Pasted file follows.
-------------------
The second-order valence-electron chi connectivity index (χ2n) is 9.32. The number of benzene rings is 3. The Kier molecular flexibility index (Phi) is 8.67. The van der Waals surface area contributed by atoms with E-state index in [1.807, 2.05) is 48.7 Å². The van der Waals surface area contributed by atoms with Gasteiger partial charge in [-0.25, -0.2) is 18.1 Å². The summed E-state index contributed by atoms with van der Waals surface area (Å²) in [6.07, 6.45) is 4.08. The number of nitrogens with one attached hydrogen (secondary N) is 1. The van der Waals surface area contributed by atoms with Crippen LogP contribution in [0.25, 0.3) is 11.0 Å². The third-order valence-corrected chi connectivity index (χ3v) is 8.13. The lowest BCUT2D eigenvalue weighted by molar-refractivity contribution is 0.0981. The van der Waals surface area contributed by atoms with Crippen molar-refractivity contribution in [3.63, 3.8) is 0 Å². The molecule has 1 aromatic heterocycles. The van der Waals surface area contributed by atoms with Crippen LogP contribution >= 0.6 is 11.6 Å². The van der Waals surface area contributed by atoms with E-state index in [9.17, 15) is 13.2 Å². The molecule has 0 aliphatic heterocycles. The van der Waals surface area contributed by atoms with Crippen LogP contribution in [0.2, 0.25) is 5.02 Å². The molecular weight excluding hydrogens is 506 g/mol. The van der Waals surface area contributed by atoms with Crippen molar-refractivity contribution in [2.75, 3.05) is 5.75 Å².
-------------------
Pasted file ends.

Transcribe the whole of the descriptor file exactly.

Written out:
The second-order valence-electron chi connectivity index (χ2n) is 9.32. The number of benzene rings is 3. The Kier molecular flexibility index (Phi) is 8.67. The van der Waals surface area contributed by atoms with E-state index in [1.807, 2.05) is 48.7 Å². The van der Waals surface area contributed by atoms with Gasteiger partial charge in [-0.25, -0.2) is 18.1 Å². The summed E-state index contributed by atoms with van der Waals surface area (Å²) in [6.07, 6.45) is 4.08. The number of nitrogens with one attached hydrogen (secondary N) is 1. The van der Waals surface area contributed by atoms with Crippen LogP contribution in [0.25, 0.3) is 11.0 Å². The third-order valence-corrected chi connectivity index (χ3v) is 8.13. The lowest BCUT2D eigenvalue weighted by molar-refractivity contribution is 0.0981. The van der Waals surface area contributed by atoms with Crippen molar-refractivity contribution in [3.63, 3.8) is 0 Å². The molecule has 1 aromatic heterocycles. The van der Waals surface area contributed by atoms with Crippen LogP contribution >= 0.6 is 11.6 Å². The van der Waals surface area contributed by atoms with E-state index in [9.17, 15) is 13.2 Å². The molecule has 0 aliphatic heterocycles. The van der Waals surface area contributed by atoms with Crippen LogP contribution in [0.2, 0.25) is 5.02 Å². The molecular weight excluding hydrogens is 506 g/mol. The van der Waals surface area contributed by atoms with Crippen molar-refractivity contribution in [2.75, 3.05) is 5.75 Å².